Dear Liang, Please keep the communication on the mailing list (by using the "Reply All" button). On 03/30/2014 12:13 PM, Niu, Liang (NIH/NIEHS) [E] wrote: > Dear Herve, > > I use the following command to read in the alignments: > > bam.path<-"test.bam" > bam.file<-BamFile(bam.path, yieldSize=1E6, asMates=TRUE) > > param<-ScanBamParam(flag=scanBamFlag(isPaired=TRUE,hasUnmappedMate=F ALSE,isUnmappedQuery=FALSE,isNotPassingQualityControls=FALSE,isDuplica te=FALSE,isNotPrimaryRead=FALSE)) > alignment<-readGAlignmentsList(bam.file,param=param) > > However, each element ((a pair of alignments)) of the GAlignmentsList "alignment" has meta field Mates as "FALSE" for both reads. Is it a problem? I'm surprised that *each* list element in your GAlignmentsList object 'alignment' looks like this. How do you know? Why not show us the object? My understanding is that even though your BAM file contains paired-end reads, when you read it with readGAlignmentsList(), you end up with a GAlignmentsList object where some fraction of the list elements have the "mates" field set to FALSE. The reads in such list element have the same QNAME but are not mates. Note that all list elements with the "mates" field set to TRUE are guaranteed to contain exactly 2 reads. But there is no such expectation for list elements with the "mates" field set to FALSE: they can contain 1, 2, 3, or more reads. So if *each* list element in your GAlignmentsList object 'alignment' really has the "mates" field set to FALSE, that means none of the reads in your file could be mated. That could actually happen if your data was not paired-end and if you didn't use isPaired=TRUE but that doesn't seem to be the case here. Here is how you can summarize how many list elements have the "mates" field set to FALSE and how many have it set to TRUE: table(mcols(unlist(alignment, use.names=FALSE))mates[end(PartitioningByEnd(alignment))]) Finally note that in BioC devel, the "mates" field has been replaced by the "mate_status" field and that this field is now an attribute of the list elements rather than of the individual reads. This means that it's a top-level metadata column (i.e. directly accessible with mcols(alignment)mate_status) instead of an inner metadata column (which are more complicated to access). So it's much easier now to get the above count: table(mcols(alignment)$mate_status) This will give you something like: > table(mcols(galist1)$mate_status) mated ambiguous unmated 75346 0 21286 As you can see, another change is that this field is now a 3-level factor (levels are explained in ?readGAlignmentsList). Hope this helps, H. > > Liang > > > ________________________________________ > From: Hervé Pagès [hpages at fhcrc.org] > Sent: Sunday, March 30, 2014 2:54 PM > To: Niu, Liang (NIH/NIEHS) [E]; bioconductor at r-project.org > Subject: Re: A question about the function readGAlignmentPairs in GenomicRnages package > > On 03/30/2014 11:52 AM, Niu, Liang (NIH/NIEHS) [E] wrote: >> Sorry for the typo in the previous email. What I mean is "I do NEED (not NOT) the pairing information". > > I see. So yes, readGAlignmentsList() should do it. > > Cheers, > H. > >> >> Liang >> ________________________________________ >> From: Hervé Pagès [hpages at fhcrc.org] >> Sent: Sunday, March 30, 2014 2:51 PM >> To: Niu, Liang (NIH/NIEHS) [E]; bioconductor at r-project.org >> Subject: Re: A question about the function readGAlignmentPairs in GenomicRnages package >> >> On 03/30/2014 11:31 AM, Niu, Liang (NIH/NIEHS) [E] wrote: >>> Dear Herve, >>> >>> Thanks for your suggestion. I do not the paring information in the downstream analysis, therefore, readGAlignmentsList() is good. >> >> Maybe I was not clear enough but if you don't need the pairing, then >> you can just use readGAlignments(). readGAlignmentsList() will pair >> everything that can be paired and this has a cost (in terms of >> performance and memory usage). By using readGAlignments() you avoid >> that cost and you also end up with an object that is a little bit >> simpler to manipulate (i.e. a GAlignments instead of GAlignmentsList >> object). >> >> Hope that makes sense, >> H. >> >>> >>> Liang >>> ________________________________________ >>> From: Hervé Pagès [hpages at fhcrc.org] >>> Sent: Sunday, March 30, 2014 2:12 PM >>> To: Niu, Liang (NIH/NIEHS) [E] >>> Cc: bioconductor at r-project.org >>> Subject: Re: A question about the function readGAlignmentPairs in GenomicRnages package >>> >>> Hi Liang, >>> >>> Hope you don't mind that I'm cc'ing the Bioconductor mailing list, so >>> other can give suggestions. >>> >>> On 03/30/2014 09:32 AM, Niu, Liang (NIH/NIEHS) [E] wrote: >>>> Dear Mr. Pages, >>>> >>>> This is Liang Niu, a research fellow at the National Institute of Environmental Health Sciences. >>>> >>>> I am using R to read .bam files for chromatin interaction data sets. Such data sets contains alignments for paired-end reads from ChIA-PET experiment, thus it has pairs in which two reads on different chromosomes and/or on same strand, and those pairs are valid pairs. I want to use your function readGAlignmentPairs in GenomicRnages package to read the pairs, but the manual says that it will discard those pairs. Do you have any suggestion? >>> >>> You could use readGAlignmentsList() instead of readGAlignmentPairs(). >>> readGAlignmentsList() will keep these "discordant pairs". It will also >>> keep the reads that cannot be paired. >>> Note that, depending on what you will do downstream, you don't >>> necessarily need to pair the reads (e.g. if you're going to compute >>> the read coverage). In that case you can just load the reads with >>> readGAlignments(). >>> >>> Cheers, >>> H. >>> >>>> >>>> Best, >>>> Liang >>>> >>> >>> -- >>> Hervé Pagès >>> >>> Program in Computational Biology >>> Division of Public Health Sciences >>> Fred Hutchinson Cancer Research Center >>> 1100 Fairview Ave. N, M1-B514 >>> P.O. Box 19024 >>> Seattle, WA 98109-1024 >>> >>> E-mail: hpages at fhcrc.org >>> Phone: (206) 667-5791 >>> Fax: (206) 667-1319 >>> >> >> -- >> Hervé Pagès >> >> Program in Computational Biology >> Division of Public Health Sciences >> Fred Hutchinson Cancer Research Center >> 1100 Fairview Ave. N, M1-B514 >> P.O. Box 19024 >> Seattle, WA 98109-1024 >> >> E-mail: hpages at fhcrc.org >> Phone: (206) 667-5791 >> Fax: (206) 667-1319 >> > > -- > Hervé Pagès > > Program in Computational Biology > Division of Public Health Sciences > Fred Hutchinson Cancer Research Center > 1100 Fairview Ave. N, M1-B514 > P.O. Box 19024 > Seattle, WA 98109-1024 > > E-mail: hpages at fhcrc.org > Phone: (206) 667-5791 > Fax: (206) 667-1319 > -- Hervé Pagès Program in Computational Biology Division of Public Health Sciences Fred Hutchinson Cancer Research Center 1100 Fairview Ave. N, M1-B514 P.O. Box 19024 Seattle, WA 98109-1024 E-mail: hpages at fhcrc.org Phone: (206) 667-5791 Fax: (206) 667-1319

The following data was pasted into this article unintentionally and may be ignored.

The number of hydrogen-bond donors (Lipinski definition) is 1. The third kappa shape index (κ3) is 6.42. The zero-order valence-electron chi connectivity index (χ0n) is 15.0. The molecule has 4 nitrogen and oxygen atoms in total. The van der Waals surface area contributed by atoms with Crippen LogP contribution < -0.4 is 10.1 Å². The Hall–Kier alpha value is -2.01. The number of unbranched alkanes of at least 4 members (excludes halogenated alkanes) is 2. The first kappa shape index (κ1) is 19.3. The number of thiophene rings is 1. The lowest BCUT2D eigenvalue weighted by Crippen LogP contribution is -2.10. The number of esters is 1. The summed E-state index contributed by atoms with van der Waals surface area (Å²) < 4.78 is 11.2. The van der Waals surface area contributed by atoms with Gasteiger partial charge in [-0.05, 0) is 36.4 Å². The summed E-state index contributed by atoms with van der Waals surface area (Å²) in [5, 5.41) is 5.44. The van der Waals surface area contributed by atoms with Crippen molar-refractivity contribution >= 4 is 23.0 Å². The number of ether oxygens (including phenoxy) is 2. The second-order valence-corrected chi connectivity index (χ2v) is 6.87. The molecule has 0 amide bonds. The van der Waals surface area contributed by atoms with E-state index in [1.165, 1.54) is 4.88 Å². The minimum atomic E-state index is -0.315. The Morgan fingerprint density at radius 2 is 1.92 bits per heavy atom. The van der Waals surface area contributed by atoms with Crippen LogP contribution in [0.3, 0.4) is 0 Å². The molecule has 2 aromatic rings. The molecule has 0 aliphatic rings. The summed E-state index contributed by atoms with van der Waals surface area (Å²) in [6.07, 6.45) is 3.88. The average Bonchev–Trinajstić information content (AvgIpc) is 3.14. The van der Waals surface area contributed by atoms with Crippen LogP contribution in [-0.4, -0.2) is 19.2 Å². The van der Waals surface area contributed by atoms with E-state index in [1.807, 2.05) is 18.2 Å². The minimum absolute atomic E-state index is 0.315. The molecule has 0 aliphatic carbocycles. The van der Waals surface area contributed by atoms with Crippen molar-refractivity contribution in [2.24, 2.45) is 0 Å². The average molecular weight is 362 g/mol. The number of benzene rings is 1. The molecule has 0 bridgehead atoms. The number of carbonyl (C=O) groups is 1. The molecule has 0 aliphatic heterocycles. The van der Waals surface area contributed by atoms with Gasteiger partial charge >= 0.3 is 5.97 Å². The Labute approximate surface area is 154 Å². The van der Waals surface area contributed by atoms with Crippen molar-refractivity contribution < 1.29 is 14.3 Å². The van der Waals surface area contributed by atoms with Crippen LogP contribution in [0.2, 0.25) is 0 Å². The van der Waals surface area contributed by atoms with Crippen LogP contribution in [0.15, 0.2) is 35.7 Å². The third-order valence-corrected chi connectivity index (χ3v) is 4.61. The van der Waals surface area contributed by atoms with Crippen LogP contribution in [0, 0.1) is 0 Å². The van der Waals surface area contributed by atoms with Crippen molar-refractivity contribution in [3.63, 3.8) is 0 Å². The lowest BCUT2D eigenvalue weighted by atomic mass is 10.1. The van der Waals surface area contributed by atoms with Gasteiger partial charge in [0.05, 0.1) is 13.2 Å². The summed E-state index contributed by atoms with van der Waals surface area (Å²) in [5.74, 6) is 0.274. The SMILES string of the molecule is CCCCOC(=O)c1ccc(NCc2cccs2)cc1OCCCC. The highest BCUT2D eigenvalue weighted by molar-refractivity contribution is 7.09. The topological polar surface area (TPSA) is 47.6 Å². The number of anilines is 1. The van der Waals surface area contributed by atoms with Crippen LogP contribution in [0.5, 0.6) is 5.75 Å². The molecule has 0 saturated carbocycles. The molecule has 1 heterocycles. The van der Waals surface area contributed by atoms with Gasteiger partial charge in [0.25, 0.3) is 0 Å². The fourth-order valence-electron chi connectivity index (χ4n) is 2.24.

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Dear Herve, Here is the code and output: > bam.path<-"test.bam" > bam.file<-BamFile(bam.path,asMates=TRUE) > > param<-ScanBamParam(flag=scanBamFlag(isPaired=TRUE,hasUnmappedMate=F ALSE,isUnmappedQuery=FALSE,isNotPassingQualityControls=FALSE,isDuplica te=FALSE,isNotPrimaryRead=FALSE)) > alignment<-readGAlignmentsList(bam.file,param=param) > length(alignment) [1] 18041910 > table(mcols(unlist(alignment, use.names=FALSE))mates[end(PartitioningByEnd(alignment))]) FALSE 18041910 What is the problem? Thanks! Liang ________________________________________ From: Hervé Pagès [hpages@fhcrc.org] Sent: Sunday, March 30, 2014 4:13 PM To: Niu, Liang (NIH/NIEHS) [E]; bioconductor at r-project.org Subject: Re: A question about the function readGAlignmentPairs in GenomicRnages package Dear Liang, Please keep the communication on the mailing list (by using the "Reply All" button). On 03/30/2014 12:13 PM, Niu, Liang (NIH/NIEHS) [E] wrote: > Dear Herve, > > I use the following command to read in the alignments: > > bam.path<-"test.bam" > bam.file<-BamFile(bam.path, yieldSize=1E6, asMates=TRUE) > > param<-ScanBamParam(flag=scanBamFlag(isPaired=TRUE,hasUnmappedMate=F ALSE,isUnmappedQuery=FALSE,isNotPassingQualityControls=FALSE,isDuplica te=FALSE,isNotPrimaryRead=FALSE)) > alignment<-readGAlignmentsList(bam.file,param=param) > > However, each element ((a pair of alignments)) of the GAlignmentsList "alignment" has meta field Mates as "FALSE" for both reads. Is it a problem? I'm surprised that *each* list element in your GAlignmentsList object 'alignment' looks like this. How do you know? Why not show us the object? My understanding is that even though your BAM file contains paired-end reads, when you read it with readGAlignmentsList(), you end up with a GAlignmentsList object where some fraction of the list elements have the "mates" field set to FALSE. The reads in such list element have the same QNAME but are not mates. Note that all list elements with the "mates" field set to TRUE are guaranteed to contain exactly 2 reads. But there is no such expectation for list elements with the "mates" field set to FALSE: they can contain 1, 2, 3, or more reads. So if *each* list element in your GAlignmentsList object 'alignment' really has the "mates" field set to FALSE, that means none of the reads in your file could be mated. That could actually happen if your data was not paired-end and if you didn't use isPaired=TRUE but that doesn't seem to be the case here. Here is how you can summarize how many list elements have the "mates" field set to FALSE and how many have it set to TRUE: table(mcols(unlist(alignment, use.names=FALSE))mates[end(PartitioningByEnd(alignment))]) Finally note that in BioC devel, the "mates" field has been replaced by the "mate_status" field and that this field is now an attribute of the list elements rather than of the individual reads. This means that it's a top-level metadata column (i.e. directly accessible with mcols(alignment)mate_status) instead of an inner metadata column (which are more complicated to access). So it's much easier now to get the above count: table(mcols(alignment)mate_status) This will give you something like: > table(mcols(galist1)mate_status) mated ambiguous unmated 75346 0 21286 As you can see, another change is that this field is now a 3-level factor (levels are explained in ?readGAlignmentsList). Hope this helps, H. > > Liang > > > ________________________________________ > From: Hervé Pagès [hpages at fhcrc.org] > Sent: Sunday, March 30, 2014 2:54 PM > To: Niu, Liang (NIH/NIEHS) [E]; bioconductor at r-project.org > Subject: Re: A question about the function readGAlignmentPairs in GenomicRnages package > > On 03/30/2014 11:52 AM, Niu, Liang (NIH/NIEHS) [E] wrote: >> Sorry for the typo in the previous email. What I mean is "I do NEED (not NOT) the pairing information". > > I see. So yes, readGAlignmentsList() should do it. > > Cheers, > H. > >> >> Liang >> ________________________________________ >> From: Hervé Pagès [hpages at fhcrc.org] >> Sent: Sunday, March 30, 2014 2:51 PM >> To: Niu, Liang (NIH/NIEHS) [E]; bioconductor at r-project.org >> Subject: Re: A question about the function readGAlignmentPairs in GenomicRnages package >> >> On 03/30/2014 11:31 AM, Niu, Liang (NIH/NIEHS) [E] wrote: >>> Dear Herve, >>> >>> Thanks for your suggestion. I do not the paring information in the downstream analysis, therefore, readGAlignmentsList() is good. >> >> Maybe I was not clear enough but if you don't need the pairing, then >> you can just use readGAlignments(). readGAlignmentsList() will pair >> everything that can be paired and this has a cost (in terms of >> performance and memory usage). By using readGAlignments() you avoid >> that cost and you also end up with an object that is a little bit >> simpler to manipulate (i.e. a GAlignments instead of GAlignmentsList >> object). >> >> Hope that makes sense, >> H. >> >>> >>> Liang >>> ________________________________________ >>> From: Hervé Pagès [hpages at fhcrc.org] >>> Sent: Sunday, March 30, 2014 2:12 PM >>> To: Niu, Liang (NIH/NIEHS) [E] >>> Cc: bioconductor at r-project.org >>> Subject: Re: A question about the function readGAlignmentPairs in GenomicRnages package >>> >>> Hi Liang, >>> >>> Hope you don't mind that I'm cc'ing the Bioconductor mailing list, so >>> other can give suggestions. >>> >>> On 03/30/2014 09:32 AM, Niu, Liang (NIH/NIEHS) [E] wrote: >>>> Dear Mr. Pages, >>>> >>>> This is Liang Niu, a research fellow at the National Institute of Environmental Health Sciences. >>>> >>>> I am using R to read .bam files for chromatin interaction data sets. Such data sets contains alignments for paired-end reads from ChIA-PET experiment, thus it has pairs in which two reads on different chromosomes and/or on same strand, and those pairs are valid pairs. I want to use your function readGAlignmentPairs in GenomicRnages package to read the pairs, but the manual says that it will discard those pairs. Do you have any suggestion? >>> >>> You could use readGAlignmentsList() instead of readGAlignmentPairs(). >>> readGAlignmentsList() will keep these "discordant pairs". It will also >>> keep the reads that cannot be paired. >>> Note that, depending on what you will do downstream, you don't >>> necessarily need to pair the reads (e.g. if you're going to compute >>> the read coverage). In that case you can just load the reads with >>> readGAlignments(). >>> >>> Cheers, >>> H. >>> >>>> >>>> Best, >>>> Liang >>>> >>> >>> -- >>> Hervé Pagès >>> >>> Program in Computational Biology >>> Division of Public Health Sciences >>> Fred Hutchinson Cancer Research Center >>> 1100 Fairview Ave. N, M1-B514 >>> P.O. Box 19024 >>> Seattle, WA 98109-1024 >>> >>> E-mail: hpages at fhcrc.org >>> Phone: (206) 667-5791 >>> Fax: (206) 667-1319 >>> >> >> -- >> Hervé Pagès >> >> Program in Computational Biology >> Division of Public Health Sciences >> Fred Hutchinson Cancer Research Center >> 1100 Fairview Ave. N, M1-B514 >> P.O. Box 19024 >> Seattle, WA 98109-1024 >> >> E-mail: hpages at fhcrc.org >> Phone: (206) 667-5791 >> Fax: (206) 667-1319 >> > > -- > Hervé Pagès > > Program in Computational Biology > Division of Public Health Sciences > Fred Hutchinson Cancer Research Center > 1100 Fairview Ave. N, M1-B514 > P.O. Box 19024 > Seattle, WA 98109-1024 > > E-mail: hpages at fhcrc.org > Phone: (206) 667-5791 > Fax: (206) 667-1319 > -- Hervé Pagès Program in Computational Biology Division of Public Health Sciences Fred Hutchinson Cancer Research Center 1100 Fairview Ave. N, M1-B514 P.O. Box 19024 Seattle, WA 98109-1024 E-mail: hpages at fhcrc.org Phone: (206) 667-5791 Fax: (206) 667-1319 ADD REPLY 0 Entering edit mode @herve-pages-1542 Last seen 3 days ago Seattle, WA, United States On 03/30/2014 01:31 PM, Niu, Liang (NIH/NIEHS) [E] wrote: > Dear Herve, > > Here is the code and output: > >> bam.path<-"test.bam" >> bam.file<-BamFile(bam.path,asMates=TRUE) >> >> param<-ScanBamParam(flag=scanBamFlag(isPaired=TRUE,hasUnmappedMate= FALSE,isUnmappedQuery=FALSE,isNotPassingQualityControls=FALSE,isDuplic ate=FALSE,isNotPrimaryRead=FALSE)) >> alignment<-readGAlignmentsList(bam.file,param=param) >> length(alignment) > [1] 18041910 >> table(mcols(unlist(alignment, use.names=FALSE))mates[end(PartitioningByEnd(alignment))]) > > FALSE > 18041910 > > What is the problem? Whaoo. No idea :-/ I'm on week-end right now and have to turn off the computer due to other obligations, sorry. I'll try to get to this later. In the mean time it would be great if you could install R-3.1.0 + BioC 2.14 (you will need the GenomicAlignments package) and try this again. Thanks, H. > > Thanks! > > Liang > > ________________________________________ > From: Hervé Pagès [hpages at fhcrc.org] > Sent: Sunday, March 30, 2014 4:13 PM > To: Niu, Liang (NIH/NIEHS) [E]; bioconductor at r-project.org > Subject: Re: A question about the function readGAlignmentPairs in GenomicRnages package > > Dear Liang, > > Please keep the communication on the mailing list (by using > the "Reply All" button). > > On 03/30/2014 12:13 PM, Niu, Liang (NIH/NIEHS) [E] wrote: >> Dear Herve, >> >> I use the following command to read in the alignments: >> >> bam.path<-"test.bam" >> bam.file<-BamFile(bam.path, yieldSize=1E6, asMates=TRUE) >> >> param<-ScanBamParam(flag=scanBamFlag(isPaired=TRUE,hasUnmappedMate= FALSE,isUnmappedQuery=FALSE,isNotPassingQualityControls=FALSE,isDuplic ate=FALSE,isNotPrimaryRead=FALSE)) >> alignment<-readGAlignmentsList(bam.file,param=param) >> >> However, each element ((a pair of alignments)) of the GAlignmentsList "alignment" has meta field Mates as "FALSE" for both reads. Is it a problem? > > I'm surprised that *each* list element in your GAlignmentsList object > 'alignment' looks like this. How do you know? Why not show us the > object? > > My understanding is that even though your BAM file contains paired- end > reads, when you read it with readGAlignmentsList(), you end up with a > GAlignmentsList object where some fraction of the list elements have > the "mates" field set to FALSE. The reads in such list element have the > same QNAME but are not mates. Note that all list elements with the > "mates" field set to TRUE are guaranteed to contain exactly 2 reads. > But there is no such expectation for list elements with the "mates" > field set to FALSE: they can contain 1, 2, 3, or more reads. > > So if *each* list element in your GAlignmentsList object > 'alignment' really has the "mates" field set to FALSE, that > means none of the reads in your file could be mated. That could > actually happen if your data was not paired-end and if you didn't > use isPaired=TRUE but that doesn't seem to be the case here. > > Here is how you can summarize how many list elements have the > "mates" field set to FALSE and how many have it set to TRUE: > > table(mcols(unlist(alignment, > use.names=FALSE))mates[end(PartitioningByEnd(alignment))]) > > Finally note that in BioC devel, the "mates" field has been replaced > by the "mate_status" field and that this field is now an attribute of > the list elements rather than of the individual reads. This means that > it's a top-level metadata column (i.e. directly accessible with > mcols(alignment)mate_status) instead of an inner metadata column > (which are more complicated to access). So it's much easier now to get > the above count: > > table(mcols(alignment)$mate_status) > > This will give you something like: > > > table(mcols(galist1)$mate_status) > > mated ambiguous unmated > 75346 0 21286 > > As you can see, another change is that this field is now a 3-level > factor (levels are explained in ?readGAlignmentsList). > > Hope this helps, > H. > > >> >> Liang >> >> >> ________________________________________ >> From: Hervé Pagès [hpages at fhcrc.org] >> Sent: Sunday, March 30, 2014 2:54 PM >> To: Niu, Liang (NIH/NIEHS) [E]; bioconductor at r-project.org >> Subject: Re: A question about the function readGAlignmentPairs in GenomicRnages package >> >> On 03/30/2014 11:52 AM, Niu, Liang (NIH/NIEHS) [E] wrote: >>> Sorry for the typo in the previous email. What I mean is "I do NEED (not NOT) the pairing information". >> >> I see. So yes, readGAlignmentsList() should do it. >> >> Cheers, >> H. >> >>> >>> Liang >>> ________________________________________ >>> From: Hervé Pagès [hpages at fhcrc.org] >>> Sent: Sunday, March 30, 2014 2:51 PM >>> To: Niu, Liang (NIH/NIEHS) [E]; bioconductor at r-project.org >>> Subject: Re: A question about the function readGAlignmentPairs in GenomicRnages package >>> >>> On 03/30/2014 11:31 AM, Niu, Liang (NIH/NIEHS) [E] wrote: >>>> Dear Herve, >>>> >>>> Thanks for your suggestion. I do not the paring information in the downstream analysis, therefore, readGAlignmentsList() is good. >>> >>> Maybe I was not clear enough but if you don't need the pairing, then >>> you can just use readGAlignments(). readGAlignmentsList() will pair >>> everything that can be paired and this has a cost (in terms of >>> performance and memory usage). By using readGAlignments() you avoid >>> that cost and you also end up with an object that is a little bit >>> simpler to manipulate (i.e. a GAlignments instead of GAlignmentsList >>> object). >>> >>> Hope that makes sense, >>> H. >>> >>>> >>>> Liang >>>> ________________________________________ >>>> From: Hervé Pagès [hpages at fhcrc.org] >>>> Sent: Sunday, March 30, 2014 2:12 PM >>>> To: Niu, Liang (NIH/NIEHS) [E] >>>> Cc: bioconductor at r-project.org >>>> Subject: Re: A question about the function readGAlignmentPairs in GenomicRnages package >>>> >>>> Hi Liang, >>>> >>>> Hope you don't mind that I'm cc'ing the Bioconductor mailing list, so >>>> other can give suggestions. >>>> >>>> On 03/30/2014 09:32 AM, Niu, Liang (NIH/NIEHS) [E] wrote: >>>>> Dear Mr. Pages, >>>>> >>>>> This is Liang Niu, a research fellow at the National Institute of Environmental Health Sciences. >>>>> >>>>> I am using R to read .bam files for chromatin interaction data sets. Such data sets contains alignments for paired-end reads from ChIA-PET experiment, thus it has pairs in which two reads on different chromosomes and/or on same strand, and those pairs are valid pairs. I want to use your function readGAlignmentPairs in GenomicRnages package to read the pairs, but the manual says that it will discard those pairs. Do you have any suggestion? >>>> >>>> You could use readGAlignmentsList() instead of readGAlignmentPairs(). >>>> readGAlignmentsList() will keep these "discordant pairs". It will also >>>> keep the reads that cannot be paired. >>>> Note that, depending on what you will do downstream, you don't >>>> necessarily need to pair the reads (e.g. if you're going to compute >>>> the read coverage). In that case you can just load the reads with >>>> readGAlignments(). >>>> >>>> Cheers, >>>> H. >>>> >>>>> >>>>> Best, >>>>> Liang >>>>> >>>> >>>> -- >>>> Hervé Pagès >>>> >>>> Program in Computational Biology >>>> Division of Public Health Sciences >>>> Fred Hutchinson Cancer Research Center >>>> 1100 Fairview Ave. N, M1-B514 >>>> P.O. Box 19024 >>>> Seattle, WA 98109-1024 >>>> >>>> E-mail: hpages at fhcrc.org >>>> Phone: (206) 667-5791 >>>> Fax: (206) 667-1319 >>>> >>> >>> -- >>> Hervé Pagès >>> >>> Program in Computational Biology >>> Division of Public Health Sciences >>> Fred Hutchinson Cancer Research Center >>> 1100 Fairview Ave. N, M1-B514 >>> P.O. Box 19024 >>> Seattle, WA 98109-1024 >>> >>> E-mail: hpages at fhcrc.org >>> Phone: (206) 667-5791 >>> Fax: (206) 667-1319 >>> >> >> -- >> Hervé Pagès >> >> Program in Computational Biology >> Division of Public Health Sciences >> Fred Hutchinson Cancer Research Center >> 1100 Fairview Ave. N, M1-B514 >> P.O. Box 19024 >> Seattle, WA 98109-1024 >> >> E-mail: hpages at fhcrc.org >> Phone: (206) 667-5791 >> Fax: (206) 667-1319 >> > > -- > Hervé Pagès > > Program in Computational Biology > Division of Public Health Sciences > Fred Hutchinson Cancer Research Center > 1100 Fairview Ave. N, M1-B514 > P.O. Box 19024 > Seattle, WA 98109-1024 > > E-mail: hpages at fhcrc.org > Phone: (206) 667-5791 > Fax: (206) 667-1319 > -- Hervé Pagès Program in Computational Biology Division of Public Health Sciences Fred Hutchinson Cancer Research Center 1100 Fairview Ave. N, M1-B514 P.O. Box 19024 Seattle, WA 98109-1024 E-mail: hpages at fhcrc.org Phone: (206) 667-5791 Fax: (206) 667-1319